What is Probate?
Probate is simply the process in which the court supervises the admini-stration of a decedent’s estate. It is a process created by state law to transfer assets owned in the decedent’s name to his or her beneficiaries. During the probate proceeding, a personal representative is appointed by the court to handle the estate administration, so that assets that are in the decedent’s name can be transferred to his or her beneficiaries. The probate process ensures that creditors, taxes and expenses are paid before assets of the estate are distributed to the beneficiaries. The personal representative is accountable to the court, as well as the estate beneficiaries, for his or her actions during the administration.
If a decedent dies with a will, it is called a testate administration, and the will must be admitted by the court for probate administration. If a dece-dent dies without having a will, it is called an intestate administration, and the administration of the estate will be governed by the intestacy laws of Florida.
Summary Administration vs. Formal Administration
For probate estates having $75,000 or less in assets, not including exempt protected assets, Florida law provides a simplified probate procedure known as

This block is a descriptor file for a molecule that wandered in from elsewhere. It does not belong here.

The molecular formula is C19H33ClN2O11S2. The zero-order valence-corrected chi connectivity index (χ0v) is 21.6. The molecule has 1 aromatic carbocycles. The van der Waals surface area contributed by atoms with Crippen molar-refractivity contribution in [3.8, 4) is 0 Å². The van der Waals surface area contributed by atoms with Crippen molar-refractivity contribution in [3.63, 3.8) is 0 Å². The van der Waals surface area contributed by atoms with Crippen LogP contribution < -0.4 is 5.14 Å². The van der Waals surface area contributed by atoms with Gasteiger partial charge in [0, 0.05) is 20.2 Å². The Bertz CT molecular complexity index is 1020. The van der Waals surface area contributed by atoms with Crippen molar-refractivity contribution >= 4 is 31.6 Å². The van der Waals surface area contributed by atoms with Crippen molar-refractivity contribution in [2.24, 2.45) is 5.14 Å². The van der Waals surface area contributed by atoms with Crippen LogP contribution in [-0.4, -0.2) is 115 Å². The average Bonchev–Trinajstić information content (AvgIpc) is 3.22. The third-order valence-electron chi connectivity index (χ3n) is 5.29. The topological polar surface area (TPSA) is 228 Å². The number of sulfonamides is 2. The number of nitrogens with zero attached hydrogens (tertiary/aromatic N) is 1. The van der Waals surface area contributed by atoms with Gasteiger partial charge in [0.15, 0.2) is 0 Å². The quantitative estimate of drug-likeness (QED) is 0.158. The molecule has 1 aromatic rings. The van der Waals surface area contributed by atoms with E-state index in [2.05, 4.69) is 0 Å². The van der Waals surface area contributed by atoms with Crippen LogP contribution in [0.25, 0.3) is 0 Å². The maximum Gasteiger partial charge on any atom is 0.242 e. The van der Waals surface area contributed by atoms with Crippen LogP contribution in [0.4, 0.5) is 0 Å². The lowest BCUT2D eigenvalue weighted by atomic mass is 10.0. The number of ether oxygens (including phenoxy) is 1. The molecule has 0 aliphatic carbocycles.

summary administration. Summary administration may also be used in estates where the decedent has been dead over two years. This process is less costly and typically much faster than the formal probate administration, as it does not require the appointment of a personal representative as required in a formal administration. Instead, the person handling the estate is called the “petitioner,” and after gathering the assets and creditors of the estate, the court provides a final order authorizing distribution of the remaining assets to the beneficiaries. Furthermore, a summary administration does not have requirements such as formal accounting, publication of administration, and various other formalities, making it a much simpler and speedier process than a formal administration.
Consult with an attorney at Hartbrodt to discuss in more detail the statutory requirements and procedures needed for a successful probate administration, whether it be a summary or formal administration that is needed.
Disposition without Administration
Disposition without administration is not supervised by the court and applies in limited circumstances. This is available only where the decedent’s assets consist solely of property classified as exempt from the claims of the decedent’s creditors by applicable law and where the total value of the decedent’s non-exempt personal property does not exceed the combined total of (1) the amount of preferred funeral expenses; and (2) the amount of all reasonable and necessary medical and hospital expenses incurred in the last 60 days of the decedent’s final illness, if any. Disposition without administration forms are typically available from the county clerk’s office and may be handled without an attorney, although an attorney can help you prepare these documents if desired.
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